Molly (Garrett) Bang (1943-)
Molly Bang is a talented, prolific author and illustrator of many popular and award-winning books for children. Well traveled and worldly wise, Bang weaves her interest in foreign lands, people, and folklore into her many works. While she has published a number of unique adaptations of traditional legends from all over the world, she is perhaps most well known for her original tales, steeped in mystery and branded with her unique sense of humor. Among her most famous works are The Paper Crane, which won the 1986 Boston Globe/Horn Book award for illustration, and 1999's When Sophie Gets Angry—Really, Really Angry....
Born in Princeton, New Jersey, in 1943, Bang gained a love for books early in her childhood. Her mother, Betsy Bang—who, like her daughter, is fluent in several languages—is a writer who adapted and translated several folktales, five of which daughter Molly would eventually illustrate. Bang's parents also maintained an extensive library and frequently presented each other with copies of Arthur Rackham's handsomely illustrated books on special occasions, such as birthdays and anniversaries. Rackham's illustrations fascinated Bang and inspired her to think that illustration might someday be her profession.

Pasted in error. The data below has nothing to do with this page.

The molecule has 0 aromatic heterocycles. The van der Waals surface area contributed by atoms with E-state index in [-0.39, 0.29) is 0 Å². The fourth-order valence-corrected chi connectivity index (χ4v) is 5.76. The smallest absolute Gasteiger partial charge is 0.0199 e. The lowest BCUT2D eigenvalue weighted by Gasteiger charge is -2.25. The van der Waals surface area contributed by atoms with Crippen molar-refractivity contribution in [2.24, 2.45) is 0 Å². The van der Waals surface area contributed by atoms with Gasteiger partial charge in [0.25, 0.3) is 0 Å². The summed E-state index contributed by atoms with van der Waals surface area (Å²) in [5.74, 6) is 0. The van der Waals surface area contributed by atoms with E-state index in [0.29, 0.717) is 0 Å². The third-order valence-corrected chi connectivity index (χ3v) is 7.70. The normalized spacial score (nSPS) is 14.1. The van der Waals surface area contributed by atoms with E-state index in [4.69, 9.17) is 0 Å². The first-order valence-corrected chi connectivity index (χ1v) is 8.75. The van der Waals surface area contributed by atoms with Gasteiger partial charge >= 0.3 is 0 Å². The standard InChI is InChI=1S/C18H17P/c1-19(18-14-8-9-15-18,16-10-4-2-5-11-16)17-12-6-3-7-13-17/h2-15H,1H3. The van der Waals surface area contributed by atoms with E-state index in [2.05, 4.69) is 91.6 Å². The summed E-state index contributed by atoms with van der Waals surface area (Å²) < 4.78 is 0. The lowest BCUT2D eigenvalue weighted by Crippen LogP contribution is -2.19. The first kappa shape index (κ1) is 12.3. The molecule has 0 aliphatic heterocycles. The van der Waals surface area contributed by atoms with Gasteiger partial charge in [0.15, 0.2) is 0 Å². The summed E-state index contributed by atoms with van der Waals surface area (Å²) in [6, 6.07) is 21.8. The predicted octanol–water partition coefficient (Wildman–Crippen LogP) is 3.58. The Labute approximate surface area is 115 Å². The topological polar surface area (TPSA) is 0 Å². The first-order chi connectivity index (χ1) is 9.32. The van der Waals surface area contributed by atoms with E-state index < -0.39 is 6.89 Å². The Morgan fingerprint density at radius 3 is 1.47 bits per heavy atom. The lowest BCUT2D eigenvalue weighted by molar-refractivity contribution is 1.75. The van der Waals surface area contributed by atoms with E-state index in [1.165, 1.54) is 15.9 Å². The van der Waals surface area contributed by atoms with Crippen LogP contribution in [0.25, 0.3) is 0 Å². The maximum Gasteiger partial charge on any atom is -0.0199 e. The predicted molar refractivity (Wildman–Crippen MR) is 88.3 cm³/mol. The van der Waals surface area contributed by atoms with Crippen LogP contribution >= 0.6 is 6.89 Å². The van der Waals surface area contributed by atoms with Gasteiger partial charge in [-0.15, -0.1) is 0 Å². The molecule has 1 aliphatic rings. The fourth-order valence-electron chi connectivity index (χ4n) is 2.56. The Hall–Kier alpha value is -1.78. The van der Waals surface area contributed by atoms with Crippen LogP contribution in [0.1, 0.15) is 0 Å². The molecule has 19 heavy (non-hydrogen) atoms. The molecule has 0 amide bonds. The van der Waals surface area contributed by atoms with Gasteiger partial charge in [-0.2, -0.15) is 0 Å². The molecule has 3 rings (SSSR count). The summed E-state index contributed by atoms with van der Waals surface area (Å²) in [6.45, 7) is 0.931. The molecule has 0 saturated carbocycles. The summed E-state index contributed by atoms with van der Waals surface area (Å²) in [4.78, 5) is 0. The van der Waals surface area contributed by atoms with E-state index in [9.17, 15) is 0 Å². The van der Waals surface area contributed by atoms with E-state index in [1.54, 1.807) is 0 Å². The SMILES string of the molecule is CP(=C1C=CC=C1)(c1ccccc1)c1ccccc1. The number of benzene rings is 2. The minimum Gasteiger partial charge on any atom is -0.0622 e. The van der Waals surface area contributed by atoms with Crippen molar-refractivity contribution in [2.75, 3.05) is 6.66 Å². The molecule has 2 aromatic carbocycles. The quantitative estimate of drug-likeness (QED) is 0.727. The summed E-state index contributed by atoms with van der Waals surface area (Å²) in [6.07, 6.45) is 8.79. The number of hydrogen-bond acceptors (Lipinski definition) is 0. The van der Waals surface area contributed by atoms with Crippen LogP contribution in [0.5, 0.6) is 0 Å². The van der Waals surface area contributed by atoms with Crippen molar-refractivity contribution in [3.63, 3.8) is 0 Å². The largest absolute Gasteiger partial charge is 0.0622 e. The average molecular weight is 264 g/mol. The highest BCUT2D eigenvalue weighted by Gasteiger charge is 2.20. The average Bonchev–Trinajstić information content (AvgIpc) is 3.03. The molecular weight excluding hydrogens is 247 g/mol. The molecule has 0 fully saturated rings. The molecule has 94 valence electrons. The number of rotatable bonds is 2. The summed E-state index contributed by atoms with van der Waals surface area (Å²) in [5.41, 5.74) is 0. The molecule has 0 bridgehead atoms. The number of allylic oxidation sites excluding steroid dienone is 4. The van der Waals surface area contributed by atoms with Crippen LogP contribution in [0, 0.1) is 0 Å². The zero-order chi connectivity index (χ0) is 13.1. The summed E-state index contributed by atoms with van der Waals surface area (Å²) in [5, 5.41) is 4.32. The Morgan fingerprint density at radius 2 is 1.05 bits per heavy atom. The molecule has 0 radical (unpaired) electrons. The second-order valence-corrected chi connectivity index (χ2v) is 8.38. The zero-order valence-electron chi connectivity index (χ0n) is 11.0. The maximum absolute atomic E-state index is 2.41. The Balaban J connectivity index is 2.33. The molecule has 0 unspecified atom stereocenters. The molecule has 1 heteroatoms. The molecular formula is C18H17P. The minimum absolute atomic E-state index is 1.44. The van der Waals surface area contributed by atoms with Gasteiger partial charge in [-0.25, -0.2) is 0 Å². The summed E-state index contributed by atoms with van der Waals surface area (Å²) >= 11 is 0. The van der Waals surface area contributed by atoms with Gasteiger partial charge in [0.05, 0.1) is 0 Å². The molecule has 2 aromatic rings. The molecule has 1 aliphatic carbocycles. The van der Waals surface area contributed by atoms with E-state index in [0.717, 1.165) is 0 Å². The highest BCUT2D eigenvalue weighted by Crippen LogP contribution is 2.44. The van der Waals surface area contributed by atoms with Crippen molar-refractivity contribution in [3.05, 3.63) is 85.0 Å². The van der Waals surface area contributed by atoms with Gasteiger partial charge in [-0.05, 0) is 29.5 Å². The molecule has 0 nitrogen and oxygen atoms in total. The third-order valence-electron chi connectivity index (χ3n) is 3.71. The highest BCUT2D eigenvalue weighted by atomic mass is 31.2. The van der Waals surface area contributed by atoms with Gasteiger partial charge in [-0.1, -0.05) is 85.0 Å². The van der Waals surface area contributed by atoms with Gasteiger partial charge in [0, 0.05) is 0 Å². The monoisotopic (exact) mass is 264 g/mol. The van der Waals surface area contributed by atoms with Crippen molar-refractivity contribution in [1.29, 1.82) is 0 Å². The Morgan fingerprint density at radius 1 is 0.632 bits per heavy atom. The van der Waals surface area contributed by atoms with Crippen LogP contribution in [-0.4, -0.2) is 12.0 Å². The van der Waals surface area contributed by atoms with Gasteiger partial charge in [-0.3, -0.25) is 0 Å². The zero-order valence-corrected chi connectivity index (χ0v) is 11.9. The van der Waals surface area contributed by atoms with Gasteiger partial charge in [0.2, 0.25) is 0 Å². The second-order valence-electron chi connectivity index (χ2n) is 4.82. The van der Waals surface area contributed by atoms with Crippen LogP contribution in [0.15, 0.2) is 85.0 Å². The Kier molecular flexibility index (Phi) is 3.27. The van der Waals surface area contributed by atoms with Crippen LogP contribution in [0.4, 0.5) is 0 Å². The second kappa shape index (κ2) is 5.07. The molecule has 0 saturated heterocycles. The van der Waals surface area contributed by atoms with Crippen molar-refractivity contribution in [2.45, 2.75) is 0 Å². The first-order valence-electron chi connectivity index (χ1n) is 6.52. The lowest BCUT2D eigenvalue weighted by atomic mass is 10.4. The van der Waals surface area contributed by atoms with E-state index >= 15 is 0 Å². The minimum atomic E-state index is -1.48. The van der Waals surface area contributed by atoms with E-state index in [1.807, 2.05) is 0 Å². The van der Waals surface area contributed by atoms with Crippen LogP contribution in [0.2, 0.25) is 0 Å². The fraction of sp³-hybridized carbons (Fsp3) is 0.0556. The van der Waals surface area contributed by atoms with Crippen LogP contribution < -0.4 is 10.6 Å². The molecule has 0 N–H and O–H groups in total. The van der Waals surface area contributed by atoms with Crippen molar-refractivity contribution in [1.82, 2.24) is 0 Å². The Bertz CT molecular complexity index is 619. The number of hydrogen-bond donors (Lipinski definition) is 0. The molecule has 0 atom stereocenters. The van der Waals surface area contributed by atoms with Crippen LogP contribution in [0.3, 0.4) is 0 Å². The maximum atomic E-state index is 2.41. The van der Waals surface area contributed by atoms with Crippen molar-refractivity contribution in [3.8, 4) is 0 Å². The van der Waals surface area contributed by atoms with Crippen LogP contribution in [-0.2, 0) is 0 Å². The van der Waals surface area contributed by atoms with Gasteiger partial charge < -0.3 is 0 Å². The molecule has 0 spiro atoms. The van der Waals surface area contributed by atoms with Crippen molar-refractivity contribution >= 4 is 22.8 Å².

For years Bang kept her dreams of illustrating books in the back of her mind while she pursued a variety of subjects and interests in high school and college. After graduating from Wellesley College with a degree in French, she went to Japan to teach English at Doshisha University in Kyoto for eighteen months. She returned to the United States to work on master's degrees in Oriental studies at the University of Arizona and Harvard University. Bang then returned to travel, going overseas once more to illustrate health manuals for rural health projects organized by UNICEF, the Johns Hopkins Center for Medical Research and Training, and the Harvard Institute for International Research in such cities as Calcutta, India; Dacca, Bangladesh; and the West-African republic of Mali.